Thanks for your comprehension.
I haven’t written anything for quite some time on this blog. This is partially due to my preparing a migration to a (shared) hosted solution. This is now done, and I have started writing posts (in English) at http://en.zeropointfield.ch.
This blog, zeropointfield.wordpress.com, will not see any new posts, but I’ll leave the old posts in place and may or may not migrate them to the new site.
If you’ve followed the story of the bombs sent in packages from Yemen to the United States, you can’t help but wonder about a few things.
David Cameron says according to the BBC:
Home Secretary Theresa May has confirmed that a device sent from Yemen and found on a US-bound cargo plane was a bomb.
Prime Minister David Cameron said he believed the device was designed to explode on board the aircraft.
Obviously, the didn’t explode or were intercepted before they could, but if that is forensically secured knowledge, why then were they addressed to Jewish synagogues in Chicago and why are some still saying the synagogues were the target? As the New York Times does today, for example:
CHICAGO — Even to a block that is arguably one of the safest and most secure in the country, the news that two parcels containing explosives were shipped from Yemen and addressed to synagogues or Jewish community centers in the city gave some residents pause on Saturday.
Reports that Chicago-area synagogues or Jewish community centers were likely targets of a terrorist attack and the return of President Obama to his hometown this weekend brought attention to the city’s security.
You can’t have it both ways. The bombs either were designed to explode on the planes, or were targeted at the Jewish synagogues they were addressed to, but it can’t be both.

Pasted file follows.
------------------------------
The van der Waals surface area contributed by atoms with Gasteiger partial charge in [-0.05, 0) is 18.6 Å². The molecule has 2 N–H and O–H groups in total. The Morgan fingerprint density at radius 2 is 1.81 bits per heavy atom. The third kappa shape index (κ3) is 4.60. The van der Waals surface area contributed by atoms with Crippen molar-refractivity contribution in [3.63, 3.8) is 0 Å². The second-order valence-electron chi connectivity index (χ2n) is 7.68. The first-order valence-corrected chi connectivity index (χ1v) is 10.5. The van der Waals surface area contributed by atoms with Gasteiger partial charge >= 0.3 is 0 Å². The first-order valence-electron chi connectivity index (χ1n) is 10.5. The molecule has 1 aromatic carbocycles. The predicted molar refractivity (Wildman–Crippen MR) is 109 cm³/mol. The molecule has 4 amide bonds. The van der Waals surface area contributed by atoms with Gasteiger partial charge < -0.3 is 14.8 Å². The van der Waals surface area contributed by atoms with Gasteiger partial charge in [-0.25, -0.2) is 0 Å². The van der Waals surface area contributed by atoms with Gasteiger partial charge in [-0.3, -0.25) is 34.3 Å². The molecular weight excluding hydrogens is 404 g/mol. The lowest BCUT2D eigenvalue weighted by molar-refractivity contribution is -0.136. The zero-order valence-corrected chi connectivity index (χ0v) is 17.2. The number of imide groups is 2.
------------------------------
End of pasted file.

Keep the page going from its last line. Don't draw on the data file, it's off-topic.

There is more that doesn’t add up – at least not yet. In the Berner Zeitung, a Swiss newspaper, we read today:
A human rights organisation in Yemen doesn’t believe that the young woman detained in relation with the packets containing explosives and addressed to the United States have anything to do with it. He didn’t believe in the official version, according to which the accused had left here mobile number on the packet slips, Abdel Rahmane of the organisation Hood told APF on Sunday. ”We know for sure that al-Qaeda never leaves traces”.
This article from Al Jazeera contradicts the ‘everything is contained and well’ official US government version of the state of the Gulf of Mexico. Not that Al Jazeera would be the only news source that points out that which shouldn’t have to be pointed out: Corexit is highly toxic!
Here’s an excerpt of the Al Jazeera piece, which is highly recommended reading:
Two-year-old Gavin Tillman of Pass Christian, Mississippi, has been diagnosed with severe upper respiratory, sinus, and viral infections. His temperature has reached more than 39 degrees since September 15, yet his sicknesses continue to worsen.
His parents, some doctors, and environmental consultants believe the child’s ailments are linked to exposure to chemicals spilt by BP during its Gulf of Mexico oil disaster.
Gavin’s father, mother, and cousin, Shayleigh, are also facing serious health problems. Their symptoms are being experienced by many others living along the coast of the Gulf of Mexico.
Widely banned toxic dispersants